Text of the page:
The governor’s desire to grow the private sector will be tested, though, by the internal complexities at ESDC, a sprawling agency with 10 regional offices, 430 state employees, hundreds of subsidiaries and oversight over thousands of public-private partnerships, from mega-projects like the $4.9 billion Atlantic Yards project in Brooklyn to much smaller grant programs for equipment procurement and facility upgrades.Optimism about Adams
The article notes:
But even critics of the agency’s work express optimism that change is on the way.Jeffries is more of a selective critic than an "outspoken critic," making the legitimate case that a subsidiary is needed to oversee Atlantic Yards but, unlike some fellow elected officials, steering clear of any lawsuits challenging or criticizing the project.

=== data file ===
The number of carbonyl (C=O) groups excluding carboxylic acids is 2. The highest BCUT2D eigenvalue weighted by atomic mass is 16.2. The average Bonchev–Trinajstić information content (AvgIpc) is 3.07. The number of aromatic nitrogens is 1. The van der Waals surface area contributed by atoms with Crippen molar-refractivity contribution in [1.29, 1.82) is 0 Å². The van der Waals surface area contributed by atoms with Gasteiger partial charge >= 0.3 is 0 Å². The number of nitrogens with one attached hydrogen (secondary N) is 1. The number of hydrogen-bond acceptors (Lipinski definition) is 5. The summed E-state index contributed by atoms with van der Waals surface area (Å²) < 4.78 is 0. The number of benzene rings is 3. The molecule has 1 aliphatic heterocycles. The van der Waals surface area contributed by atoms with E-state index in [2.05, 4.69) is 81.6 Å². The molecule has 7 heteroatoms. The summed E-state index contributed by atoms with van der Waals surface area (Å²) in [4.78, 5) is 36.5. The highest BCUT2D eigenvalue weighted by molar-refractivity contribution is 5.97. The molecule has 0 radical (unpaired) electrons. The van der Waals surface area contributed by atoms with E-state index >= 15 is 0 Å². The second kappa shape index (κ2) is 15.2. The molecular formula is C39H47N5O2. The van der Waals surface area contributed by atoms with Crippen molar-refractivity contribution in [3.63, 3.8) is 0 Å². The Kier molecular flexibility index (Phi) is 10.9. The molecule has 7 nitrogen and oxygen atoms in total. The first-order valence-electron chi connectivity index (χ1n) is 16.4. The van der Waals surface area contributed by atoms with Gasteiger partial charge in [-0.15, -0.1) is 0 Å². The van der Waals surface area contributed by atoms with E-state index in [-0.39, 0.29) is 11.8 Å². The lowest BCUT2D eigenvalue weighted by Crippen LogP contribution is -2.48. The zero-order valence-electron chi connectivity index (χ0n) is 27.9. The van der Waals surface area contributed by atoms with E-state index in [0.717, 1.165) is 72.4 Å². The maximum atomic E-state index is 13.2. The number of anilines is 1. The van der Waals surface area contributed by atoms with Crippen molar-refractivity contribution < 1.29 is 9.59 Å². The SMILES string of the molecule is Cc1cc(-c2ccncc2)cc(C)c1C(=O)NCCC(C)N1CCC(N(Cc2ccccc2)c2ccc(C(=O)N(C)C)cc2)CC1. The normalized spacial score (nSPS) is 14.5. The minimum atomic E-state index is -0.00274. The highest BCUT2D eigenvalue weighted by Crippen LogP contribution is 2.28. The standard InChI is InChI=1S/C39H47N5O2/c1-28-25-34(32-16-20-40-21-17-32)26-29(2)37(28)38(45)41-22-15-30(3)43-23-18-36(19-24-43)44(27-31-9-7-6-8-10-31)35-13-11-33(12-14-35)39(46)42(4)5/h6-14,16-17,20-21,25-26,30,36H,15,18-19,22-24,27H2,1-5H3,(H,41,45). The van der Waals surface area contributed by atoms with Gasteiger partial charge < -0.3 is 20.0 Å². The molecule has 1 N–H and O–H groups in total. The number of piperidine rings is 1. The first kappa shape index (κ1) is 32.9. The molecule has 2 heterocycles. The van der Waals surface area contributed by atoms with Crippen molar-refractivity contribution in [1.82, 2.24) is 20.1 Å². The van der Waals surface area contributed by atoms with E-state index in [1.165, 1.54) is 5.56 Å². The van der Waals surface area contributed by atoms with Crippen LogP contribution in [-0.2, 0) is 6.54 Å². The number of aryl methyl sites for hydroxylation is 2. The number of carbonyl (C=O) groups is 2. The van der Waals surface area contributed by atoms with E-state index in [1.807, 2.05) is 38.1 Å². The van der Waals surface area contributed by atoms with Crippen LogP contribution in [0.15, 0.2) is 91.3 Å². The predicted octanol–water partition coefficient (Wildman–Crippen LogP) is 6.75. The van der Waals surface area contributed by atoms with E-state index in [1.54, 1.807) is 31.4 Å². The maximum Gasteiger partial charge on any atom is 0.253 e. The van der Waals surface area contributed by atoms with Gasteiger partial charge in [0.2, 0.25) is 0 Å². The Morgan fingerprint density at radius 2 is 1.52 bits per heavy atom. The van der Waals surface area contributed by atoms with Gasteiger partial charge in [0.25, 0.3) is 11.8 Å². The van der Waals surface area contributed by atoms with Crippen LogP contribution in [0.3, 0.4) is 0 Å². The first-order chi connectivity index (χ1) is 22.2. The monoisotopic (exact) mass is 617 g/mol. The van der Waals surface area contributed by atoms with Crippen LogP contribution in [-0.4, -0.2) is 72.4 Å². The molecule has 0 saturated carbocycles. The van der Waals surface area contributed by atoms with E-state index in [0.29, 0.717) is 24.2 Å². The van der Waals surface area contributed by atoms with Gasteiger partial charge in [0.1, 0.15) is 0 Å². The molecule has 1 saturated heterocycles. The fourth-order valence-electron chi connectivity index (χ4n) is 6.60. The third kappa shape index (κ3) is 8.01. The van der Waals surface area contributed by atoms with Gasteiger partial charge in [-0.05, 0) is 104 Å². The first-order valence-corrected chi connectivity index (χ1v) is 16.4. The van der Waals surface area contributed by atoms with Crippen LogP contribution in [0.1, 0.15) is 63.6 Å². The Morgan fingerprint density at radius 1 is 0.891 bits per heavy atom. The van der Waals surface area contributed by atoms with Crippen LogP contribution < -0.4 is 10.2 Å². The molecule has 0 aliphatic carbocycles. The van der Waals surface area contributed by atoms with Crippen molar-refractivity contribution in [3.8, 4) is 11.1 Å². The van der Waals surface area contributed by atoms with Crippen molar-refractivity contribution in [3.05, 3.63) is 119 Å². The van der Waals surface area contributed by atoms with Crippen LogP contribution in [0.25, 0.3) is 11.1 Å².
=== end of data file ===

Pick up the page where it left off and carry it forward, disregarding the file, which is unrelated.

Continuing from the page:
“Ken Adams should provide a greater measure of stability and accountability at the agency, which has suffered over the years as a result of the constant musical chairs at the top,” said Assembly Member Hakeem Jeffries, an outspoken critic of the agency’s handling of the Atlantic Yards project.
Beyond that, during testimony last month at a confirmation hearing, Adams expressed optimism that the delayed project would proceed, spoke vaguely about ensuring community voices would be heard, and, when asked about eminent domain, changed the subject to explain how, with incentives for projects smaller than Atlantic Yards, the state does better to ensure that promised results be delivered before benefits are paid out.
Adams's entrance may suggest stability, but his testimony didn't promise accountability.